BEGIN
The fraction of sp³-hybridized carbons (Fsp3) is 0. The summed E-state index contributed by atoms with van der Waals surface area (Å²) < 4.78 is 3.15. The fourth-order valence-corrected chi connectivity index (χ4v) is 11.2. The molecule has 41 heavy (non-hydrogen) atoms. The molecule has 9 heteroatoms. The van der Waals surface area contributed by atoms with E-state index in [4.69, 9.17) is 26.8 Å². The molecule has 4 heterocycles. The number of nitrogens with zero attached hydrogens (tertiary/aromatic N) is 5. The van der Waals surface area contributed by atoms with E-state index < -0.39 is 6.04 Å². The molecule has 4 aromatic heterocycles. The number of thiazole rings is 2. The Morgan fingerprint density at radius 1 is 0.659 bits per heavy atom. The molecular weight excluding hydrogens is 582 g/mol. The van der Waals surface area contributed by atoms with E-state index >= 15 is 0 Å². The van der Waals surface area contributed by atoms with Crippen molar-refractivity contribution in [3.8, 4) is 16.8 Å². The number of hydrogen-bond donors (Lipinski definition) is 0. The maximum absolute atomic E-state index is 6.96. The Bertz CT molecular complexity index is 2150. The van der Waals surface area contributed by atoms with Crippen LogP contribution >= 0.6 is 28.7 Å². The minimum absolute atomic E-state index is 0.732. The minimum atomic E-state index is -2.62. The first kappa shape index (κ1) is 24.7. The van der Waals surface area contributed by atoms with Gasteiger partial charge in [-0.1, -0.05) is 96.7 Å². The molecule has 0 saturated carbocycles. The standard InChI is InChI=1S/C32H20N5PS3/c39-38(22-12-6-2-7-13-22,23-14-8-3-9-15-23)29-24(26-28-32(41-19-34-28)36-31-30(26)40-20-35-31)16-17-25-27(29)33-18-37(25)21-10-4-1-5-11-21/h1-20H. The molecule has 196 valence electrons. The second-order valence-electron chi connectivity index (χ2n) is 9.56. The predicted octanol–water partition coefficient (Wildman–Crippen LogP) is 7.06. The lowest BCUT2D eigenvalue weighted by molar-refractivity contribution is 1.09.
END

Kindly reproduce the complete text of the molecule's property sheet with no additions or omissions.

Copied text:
The fraction of sp³-hybridized carbons (Fsp3) is 0. The summed E-state index contributed by atoms with van der Waals surface area (Å²) < 4.78 is 3.15. The fourth-order valence-corrected chi connectivity index (χ4v) is 11.2. The molecule has 41 heavy (non-hydrogen) atoms. The molecule has 9 heteroatoms. The van der Waals surface area contributed by atoms with E-state index in [4.69, 9.17) is 26.8 Å². The molecule has 4 heterocycles. The number of nitrogens with zero attached hydrogens (tertiary/aromatic N) is 5. The van der Waals surface area contributed by atoms with E-state index < -0.39 is 6.04 Å². The molecule has 4 aromatic heterocycles. The number of thiazole rings is 2. The Morgan fingerprint density at radius 1 is 0.659 bits per heavy atom. The molecular weight excluding hydrogens is 582 g/mol. The van der Waals surface area contributed by atoms with E-state index >= 15 is 0 Å². The van der Waals surface area contributed by atoms with Crippen molar-refractivity contribution in [3.8, 4) is 16.8 Å². The number of hydrogen-bond donors (Lipinski definition) is 0. The maximum absolute atomic E-state index is 6.96. The Bertz CT molecular complexity index is 2150. The van der Waals surface area contributed by atoms with Crippen LogP contribution >= 0.6 is 28.7 Å². The minimum absolute atomic E-state index is 0.732. The minimum atomic E-state index is -2.62. The first kappa shape index (κ1) is 24.7. The van der Waals surface area contributed by atoms with Gasteiger partial charge in [-0.1, -0.05) is 96.7 Å². The molecule has 0 saturated carbocycles. The standard InChI is InChI=1S/C32H20N5PS3/c39-38(22-12-6-2-7-13-22,23-14-8-3-9-15-23)29-24(26-28-32(41-19-34-28)36-31-30(26)40-20-35-31)16-17-25-27(29)33-18-37(25)21-10-4-1-5-11-21/h1-20H. The molecule has 196 valence electrons. The second-order valence-electron chi connectivity index (χ2n) is 9.56. The predicted octanol–water partition coefficient (Wildman–Crippen LogP) is 7.06. The lowest BCUT2D eigenvalue weighted by molar-refractivity contribution is 1.09.